For full narticnlars call on tha
gen of the Big Four ronte, or- ad-
urCSS V. 11. JaLarKTlir.
Gen'l Pass. 4 Ticket Agt.
E. O. McCobmick.
Pass. Traffic Mgr.. Cincinnati.
Tmb Abo us. 10c a week, deli Tared
every evening at your door.
If so you can get one at W. S. Hol
brook's, 10?, 10 and 107 East Second
Street, Davenporr, .
This week for
W. jS. HOLBROOK,
103, 105 and 107 East Second
Favorite Gas Stoves,
Ohio Ice Cream Freezers,
The Prince Lawn Mower.
All of the above are the best of makes.
If you are interested call and see them.
Prices never were lower.- Everyone
Corner Third Ave. and Twentieth St
AO KMT FOB
A Bicycle repaired with
neatness and dispatch.
218 Market Square.
rrnpeaals lav II eating;.
Healed Dionasaie will ha mmind iu ..ml
of (hesoantr clerk of Bock Island conau. Ill .
la care of W. A. Johnson, chairman of the ballfl.
Inf eamarlttso. tot ncatlng aad T.atllaOac n
.coart hoe now n the coarse of erection.
A U bus moat be received by I p. m A of . I. IMS.
Bids are aaksd for oe both direct an? Indirect
i'1 wiinooi me aatomaue rein
rises csabesaea at thaadlMnrn s iuiu
snpnlntendsntaf constriction. Bosk hlans.in!
pedBcationssHStbesabmiUed with each pro
BoseldeerlMn the nteni fall. Ac-rtisXl
F. A. lo bksoi. ChalfsmsL
J. O. Bnrrroir, Secretar.
w-f-Qr", J a nds lism,
ll.Stisiu, . r.M SnraaT, -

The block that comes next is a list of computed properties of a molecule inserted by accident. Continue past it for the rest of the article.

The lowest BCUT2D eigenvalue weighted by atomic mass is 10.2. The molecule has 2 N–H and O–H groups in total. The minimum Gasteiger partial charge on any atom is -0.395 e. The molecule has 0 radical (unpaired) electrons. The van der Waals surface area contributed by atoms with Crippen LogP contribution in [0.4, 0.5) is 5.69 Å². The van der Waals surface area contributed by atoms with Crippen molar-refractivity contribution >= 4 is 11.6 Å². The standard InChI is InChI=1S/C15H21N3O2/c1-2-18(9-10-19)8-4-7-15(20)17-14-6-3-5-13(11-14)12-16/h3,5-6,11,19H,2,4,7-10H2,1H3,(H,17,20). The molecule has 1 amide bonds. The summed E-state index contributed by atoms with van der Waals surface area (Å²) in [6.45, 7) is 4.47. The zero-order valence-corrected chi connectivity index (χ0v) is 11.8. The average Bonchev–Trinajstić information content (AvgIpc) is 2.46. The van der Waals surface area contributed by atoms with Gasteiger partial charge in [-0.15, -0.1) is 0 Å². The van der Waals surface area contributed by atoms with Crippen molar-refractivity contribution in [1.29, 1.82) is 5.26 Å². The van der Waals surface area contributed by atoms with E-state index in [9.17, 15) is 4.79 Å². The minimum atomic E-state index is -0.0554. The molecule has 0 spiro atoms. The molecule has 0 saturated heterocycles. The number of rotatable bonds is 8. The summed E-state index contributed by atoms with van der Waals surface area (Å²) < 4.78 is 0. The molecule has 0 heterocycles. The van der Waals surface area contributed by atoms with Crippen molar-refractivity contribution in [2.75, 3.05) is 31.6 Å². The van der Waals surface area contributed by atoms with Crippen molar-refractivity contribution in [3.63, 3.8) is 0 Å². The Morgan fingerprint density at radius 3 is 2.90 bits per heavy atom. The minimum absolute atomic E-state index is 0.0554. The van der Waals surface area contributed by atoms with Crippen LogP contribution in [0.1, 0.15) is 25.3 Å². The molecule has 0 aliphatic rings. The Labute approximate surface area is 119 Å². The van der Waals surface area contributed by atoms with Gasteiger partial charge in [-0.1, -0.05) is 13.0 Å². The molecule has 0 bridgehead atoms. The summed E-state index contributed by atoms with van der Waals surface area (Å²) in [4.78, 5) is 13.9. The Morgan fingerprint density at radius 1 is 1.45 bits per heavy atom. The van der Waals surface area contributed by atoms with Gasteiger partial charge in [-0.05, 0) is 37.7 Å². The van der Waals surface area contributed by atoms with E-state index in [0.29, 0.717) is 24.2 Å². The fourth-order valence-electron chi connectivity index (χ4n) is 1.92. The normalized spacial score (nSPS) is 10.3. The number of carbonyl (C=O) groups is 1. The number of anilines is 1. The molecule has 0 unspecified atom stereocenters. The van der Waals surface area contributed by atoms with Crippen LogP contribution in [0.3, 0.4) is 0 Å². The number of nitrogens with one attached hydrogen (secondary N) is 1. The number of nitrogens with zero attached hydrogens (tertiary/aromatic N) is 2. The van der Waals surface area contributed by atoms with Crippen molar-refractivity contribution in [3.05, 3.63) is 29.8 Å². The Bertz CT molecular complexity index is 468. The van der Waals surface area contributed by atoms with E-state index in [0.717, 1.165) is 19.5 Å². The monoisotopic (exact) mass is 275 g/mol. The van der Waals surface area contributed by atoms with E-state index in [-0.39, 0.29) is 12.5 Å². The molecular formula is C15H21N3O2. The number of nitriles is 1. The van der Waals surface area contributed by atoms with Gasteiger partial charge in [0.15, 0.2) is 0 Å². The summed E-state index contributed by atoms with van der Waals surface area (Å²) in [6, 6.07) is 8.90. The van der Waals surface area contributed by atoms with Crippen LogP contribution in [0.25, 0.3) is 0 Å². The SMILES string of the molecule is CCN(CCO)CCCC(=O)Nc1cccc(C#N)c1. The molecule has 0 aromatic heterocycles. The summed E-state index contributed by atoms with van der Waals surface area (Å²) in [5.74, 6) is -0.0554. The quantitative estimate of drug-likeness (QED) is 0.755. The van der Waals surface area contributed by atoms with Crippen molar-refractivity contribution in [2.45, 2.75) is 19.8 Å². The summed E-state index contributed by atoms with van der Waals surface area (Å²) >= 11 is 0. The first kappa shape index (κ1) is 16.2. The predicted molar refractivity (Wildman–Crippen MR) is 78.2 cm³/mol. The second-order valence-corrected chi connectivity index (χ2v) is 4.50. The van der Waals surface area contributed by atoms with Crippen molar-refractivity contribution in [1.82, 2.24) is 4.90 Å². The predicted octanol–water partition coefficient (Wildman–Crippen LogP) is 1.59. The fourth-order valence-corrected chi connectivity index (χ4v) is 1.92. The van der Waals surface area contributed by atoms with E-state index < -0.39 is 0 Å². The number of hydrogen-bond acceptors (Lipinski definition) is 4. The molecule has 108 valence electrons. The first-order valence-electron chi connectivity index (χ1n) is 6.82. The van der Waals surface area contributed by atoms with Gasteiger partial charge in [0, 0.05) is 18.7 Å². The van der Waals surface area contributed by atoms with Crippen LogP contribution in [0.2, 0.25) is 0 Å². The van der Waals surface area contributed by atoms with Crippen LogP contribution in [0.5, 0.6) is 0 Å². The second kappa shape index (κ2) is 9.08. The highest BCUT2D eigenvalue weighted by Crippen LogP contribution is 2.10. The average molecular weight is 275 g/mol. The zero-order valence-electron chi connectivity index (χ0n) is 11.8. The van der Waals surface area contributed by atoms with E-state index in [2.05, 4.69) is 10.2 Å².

nue rinncn, w. . CatST.
fdfTH5 S'fnmT "JeSed: V
Rock Island, 111.
CURES GOUT. RHEUMATISM
m ono people CURED. arABAaraaB abae
Intelv toe bent on earth.
Testimonial! free. Hlltilr endorsed rijdoo
tora. Uefer to Hon. Iteary Varse, ex-surer at
UocklelanS. Write Vud.
SWANSON KUBCMATIC OCRK CO.
107 Deatkora Bt., chlcafe.
t. I. TksBal ill SinalD. nihsr. Stmts.
BIG FOUR ROUTE,
To Letve Peoria. lit,
Tuesday, Aue. O,
At the following Exceedingly Pop
Niagara Falls $ 7.&o
Put-in-Bay 6 .60
Lake Chautauqua 7.00
Thousand Islands..... 12.60
Oar patrons know the excel lent nall J at ttese
s rearm Sons via the "Bis Foar," which Is the
aataral roam to the Falls via Batata. Elegant
wsgner Sleeping Car accoatatodatlrnt will be
provided for all Solid Trains of Parlor Cars
and Coaches ran tnroofh wuhoat change.
Far full particulars call at onee on
C. S.' La Follbttb,
Agent "Dig Four,"
224 South Adams jSt.. Peoria, 111.
E. O. MoCormJck.
D. B. Martin, Pass. TraBe Mgr.
, Gen'l Pass. 4 T'k't Agt.
. .. ed liiian lim ii in. Inhaa,
mil Ilia Millie It Ti-d Secatt erf .11 SnaMsssT flBiflB"
Aft sW1 ealav. an amssC